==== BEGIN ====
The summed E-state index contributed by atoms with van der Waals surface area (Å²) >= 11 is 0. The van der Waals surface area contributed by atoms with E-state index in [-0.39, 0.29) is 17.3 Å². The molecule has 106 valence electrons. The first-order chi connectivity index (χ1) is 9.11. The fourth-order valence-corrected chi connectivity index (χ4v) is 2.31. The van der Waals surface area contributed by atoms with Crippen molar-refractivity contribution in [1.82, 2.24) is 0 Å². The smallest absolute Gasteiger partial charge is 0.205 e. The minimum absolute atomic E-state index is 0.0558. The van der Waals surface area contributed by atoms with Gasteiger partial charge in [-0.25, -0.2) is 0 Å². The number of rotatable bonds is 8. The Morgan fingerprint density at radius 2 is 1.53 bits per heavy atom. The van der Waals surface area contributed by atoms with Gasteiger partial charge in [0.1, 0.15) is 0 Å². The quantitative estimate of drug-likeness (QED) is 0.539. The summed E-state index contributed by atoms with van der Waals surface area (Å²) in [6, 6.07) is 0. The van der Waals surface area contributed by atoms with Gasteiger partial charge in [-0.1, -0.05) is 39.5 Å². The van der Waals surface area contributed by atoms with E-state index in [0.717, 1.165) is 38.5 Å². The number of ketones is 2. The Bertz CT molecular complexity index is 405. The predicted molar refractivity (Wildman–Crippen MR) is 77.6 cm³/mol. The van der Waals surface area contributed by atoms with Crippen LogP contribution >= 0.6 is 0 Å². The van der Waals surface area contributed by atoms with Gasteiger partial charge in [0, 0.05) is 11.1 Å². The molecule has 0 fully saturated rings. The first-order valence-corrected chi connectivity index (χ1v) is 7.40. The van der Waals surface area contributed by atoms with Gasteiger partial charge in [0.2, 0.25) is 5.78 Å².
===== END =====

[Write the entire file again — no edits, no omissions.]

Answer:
The summed E-state index contributed by atoms with van der Waals surface area (Å²) >= 11 is 0. The van der Waals surface area contributed by atoms with E-state index in [-0.39, 0.29) is 17.3 Å². The molecule has 106 valence electrons. The first-order chi connectivity index (χ1) is 9.11. The fourth-order valence-corrected chi connectivity index (χ4v) is 2.31. The van der Waals surface area contributed by atoms with Crippen molar-refractivity contribution in [1.82, 2.24) is 0 Å². The smallest absolute Gasteiger partial charge is 0.205 e. The minimum absolute atomic E-state index is 0.0558. The van der Waals surface area contributed by atoms with Gasteiger partial charge in [-0.25, -0.2) is 0 Å². The number of rotatable bonds is 8. The Morgan fingerprint density at radius 2 is 1.53 bits per heavy atom. The van der Waals surface area contributed by atoms with Gasteiger partial charge in [0.1, 0.15) is 0 Å². The quantitative estimate of drug-likeness (QED) is 0.539. The summed E-state index contributed by atoms with van der Waals surface area (Å²) in [6, 6.07) is 0. The van der Waals surface area contributed by atoms with Gasteiger partial charge in [-0.1, -0.05) is 39.5 Å². The van der Waals surface area contributed by atoms with E-state index in [0.717, 1.165) is 38.5 Å². The number of ketones is 2. The Bertz CT molecular complexity index is 405. The predicted molar refractivity (Wildman–Crippen MR) is 77.6 cm³/mol. The van der Waals surface area contributed by atoms with Crippen LogP contribution >= 0.6 is 0 Å². The van der Waals surface area contributed by atoms with Gasteiger partial charge in [0, 0.05) is 11.1 Å². The molecule has 0 fully saturated rings. The first-order valence-corrected chi connectivity index (χ1v) is 7.40. The van der Waals surface area contributed by atoms with Gasteiger partial charge in [0.2, 0.25) is 5.78 Å².